South Sudan: Technology is changing all spheres of life, including humanitarian interventions. In South Sudan, UNHCR is using satellite imagery, interactive mapping, digital fingerprinting and text messaging to strengthen refugee protection, help the most vulnerable and reach out to refugees in urban areas.
UNHCR is conducting the first biometric registration exercise in South Sudan using digital fingerprinting technology. The nearly 200,000 refugees had been registered in standard databases, but biometrics will help to identify refugees more quickly so they can receive better assistance.
UNHCR is simultaneously using the process to update information on special needs such as female-headed households, pregnant or lactating women, or malnourished children. In this way protection staff can quickly identify and meet the needs of the most vulnerable in a camp made up of more than 70 percent women and children.
The team is also recording a new piece of data: the refugees” addresses. UNHCR has recently been working with its NGO partner ACTED to take GPS coordinates to map Yida settlement. Each structure or tent is being entered into the map.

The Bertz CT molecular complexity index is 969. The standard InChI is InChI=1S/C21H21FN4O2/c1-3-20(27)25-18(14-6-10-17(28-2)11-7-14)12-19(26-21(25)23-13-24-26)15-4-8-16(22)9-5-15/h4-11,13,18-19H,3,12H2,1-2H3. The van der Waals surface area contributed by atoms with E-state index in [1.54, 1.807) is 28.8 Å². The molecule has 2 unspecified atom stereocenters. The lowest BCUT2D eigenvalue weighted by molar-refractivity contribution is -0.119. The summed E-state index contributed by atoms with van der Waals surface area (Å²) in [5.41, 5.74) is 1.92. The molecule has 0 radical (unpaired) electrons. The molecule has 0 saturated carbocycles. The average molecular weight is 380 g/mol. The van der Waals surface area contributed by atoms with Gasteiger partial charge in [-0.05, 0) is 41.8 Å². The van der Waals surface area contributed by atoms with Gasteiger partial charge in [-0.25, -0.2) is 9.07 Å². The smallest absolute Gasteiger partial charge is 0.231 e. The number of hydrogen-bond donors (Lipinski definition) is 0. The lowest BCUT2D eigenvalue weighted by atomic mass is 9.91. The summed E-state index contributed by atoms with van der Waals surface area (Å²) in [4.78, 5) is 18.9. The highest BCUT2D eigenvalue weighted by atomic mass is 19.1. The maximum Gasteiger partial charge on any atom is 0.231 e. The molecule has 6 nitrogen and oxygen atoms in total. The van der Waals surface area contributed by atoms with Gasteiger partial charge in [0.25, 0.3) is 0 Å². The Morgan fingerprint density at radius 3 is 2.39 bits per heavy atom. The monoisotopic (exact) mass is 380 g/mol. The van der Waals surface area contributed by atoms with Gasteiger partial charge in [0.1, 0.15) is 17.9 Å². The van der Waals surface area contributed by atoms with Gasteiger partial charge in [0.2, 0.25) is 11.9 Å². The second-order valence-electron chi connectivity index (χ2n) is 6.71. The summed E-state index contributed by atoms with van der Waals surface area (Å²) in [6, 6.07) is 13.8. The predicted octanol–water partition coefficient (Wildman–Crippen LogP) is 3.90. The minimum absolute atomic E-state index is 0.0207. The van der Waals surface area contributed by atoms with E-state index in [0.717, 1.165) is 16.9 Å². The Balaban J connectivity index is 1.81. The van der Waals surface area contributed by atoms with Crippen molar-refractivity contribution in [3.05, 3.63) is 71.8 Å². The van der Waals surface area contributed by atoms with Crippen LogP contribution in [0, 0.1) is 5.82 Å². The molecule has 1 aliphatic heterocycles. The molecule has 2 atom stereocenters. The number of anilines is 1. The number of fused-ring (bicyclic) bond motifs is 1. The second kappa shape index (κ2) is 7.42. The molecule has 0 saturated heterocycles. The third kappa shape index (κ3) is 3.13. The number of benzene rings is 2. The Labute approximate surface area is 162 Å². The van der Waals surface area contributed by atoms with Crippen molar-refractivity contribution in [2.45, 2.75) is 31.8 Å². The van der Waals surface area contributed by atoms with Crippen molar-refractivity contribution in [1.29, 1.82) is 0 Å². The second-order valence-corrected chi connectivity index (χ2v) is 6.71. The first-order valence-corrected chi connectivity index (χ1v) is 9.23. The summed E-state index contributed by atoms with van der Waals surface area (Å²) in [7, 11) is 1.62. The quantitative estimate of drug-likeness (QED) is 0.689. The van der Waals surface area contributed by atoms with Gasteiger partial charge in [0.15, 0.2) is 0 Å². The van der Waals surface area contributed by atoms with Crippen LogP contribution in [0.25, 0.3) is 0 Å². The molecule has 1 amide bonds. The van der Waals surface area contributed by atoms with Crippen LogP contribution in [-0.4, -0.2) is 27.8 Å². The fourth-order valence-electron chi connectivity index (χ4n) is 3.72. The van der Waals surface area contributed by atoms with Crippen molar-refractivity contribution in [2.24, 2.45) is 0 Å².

Maps and addresses are linked to UNHCR”s database, providing a wealth of information through interactive technology. These newly designed interactive maps enable humanitarian workers to find out much more about the camp population than the location of each shelter as the data base links up geographic and demographic data down to household level.
“Now, mapping a problem is just a mouse click away,” says Emilie Poisson, ACTED Country Director for South Sudan.
“Let me give you an example: previously, if the clinic noted an increase in patients with a certain disease all we had were the absolute figures Now, we can detect the causes by analysing the map. Does the disease spread in a certain community, around a specific latrine, in families with school children? Such information helps us to intervene faster and in a more targeted way,” says Poisson.
With the help of interactive maps, services for the most vulnerable refugees can be improved. Where are the older and sick people located? How far do they have to go to get water, reach a clinic or carry food from delivery points? Have relief items been distributed to all households? Are children from certain camp areas under-represented in camp schools?